This is an extract of Susan Koger’s talk Find Your Venture’s Emotional Core
This has been a really important lesson from me as a creative entrepreneur. I think especially as you start out in your career, it can be really scary to be vulnerable, and to put your work out in the world, and you want everything to be a hundred percent perfect. As a creative, I spend a lot of my job and a lot of my time thinking about aesthetics, thinking about design and these sorts of things. But I think this is just as applicable if you are a coder, or whatever you’re doing, whatever type of product you’re building, when you’re starting out in your career you are not going to be good.
And you are hopefully going to get better, which means that you going to look back, and your tastes are going to be better, and you’re going to know so much more, and you’re going to cringe on your earlier work!
So you have to just like get out there and do stuff. This is one of my favourite quotes by the author Neil Gayman:
So I think it can be hard sometimes right? Like you just want to wait until it’s absolutely perfect. And I’m not advocating by any means that you should not care very much about you do, and not have real attention to detail.
But I think that having this permission of “No matter what, I’m going to get better and I’m going to look back and cringe on my earlier work” – I think this is really freeing.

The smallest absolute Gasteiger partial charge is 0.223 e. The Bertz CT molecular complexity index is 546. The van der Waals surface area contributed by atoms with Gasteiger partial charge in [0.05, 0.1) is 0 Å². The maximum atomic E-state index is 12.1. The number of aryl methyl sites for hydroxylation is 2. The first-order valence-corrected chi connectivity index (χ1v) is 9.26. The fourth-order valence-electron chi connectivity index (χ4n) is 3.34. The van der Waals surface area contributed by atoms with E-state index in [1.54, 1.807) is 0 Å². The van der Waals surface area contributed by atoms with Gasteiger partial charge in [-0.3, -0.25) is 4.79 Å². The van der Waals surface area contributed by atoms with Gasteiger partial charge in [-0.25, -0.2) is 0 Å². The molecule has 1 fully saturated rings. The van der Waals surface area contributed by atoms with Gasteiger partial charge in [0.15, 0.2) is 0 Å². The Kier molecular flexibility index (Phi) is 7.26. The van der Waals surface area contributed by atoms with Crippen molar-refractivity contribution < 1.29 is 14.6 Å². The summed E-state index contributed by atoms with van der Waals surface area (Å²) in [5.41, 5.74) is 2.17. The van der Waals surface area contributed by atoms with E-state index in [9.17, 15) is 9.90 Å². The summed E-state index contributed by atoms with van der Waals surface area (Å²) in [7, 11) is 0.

It’s one of those lessons that’s easy to listen to and maybe to understand intellectually, but it’s harder to actually put to work in your life as an entrepreneur. And it’s something that I’m still trying to work on.
And it can be tough, quite honestly, to find that balance of having that attention to detail and not wanting to release anything until it’s perfect, and just getting it out there knowing that it’s going to change you’re going to move on, and you’re going to look back, and you’re going to cringe one way or the other.
Susan Koger, co-founder and chief creative officer of ModCloth, shares a lesson she learned since launching the online retailer of women’s fashion in 2003: Your first attempts at something new are bound to be less sophisticated than later versions, which inevitably reflect advanced skills and taste. You may make mistakes, but at least you’re taking action.
It’s OK to look back and cringe – a broader lesson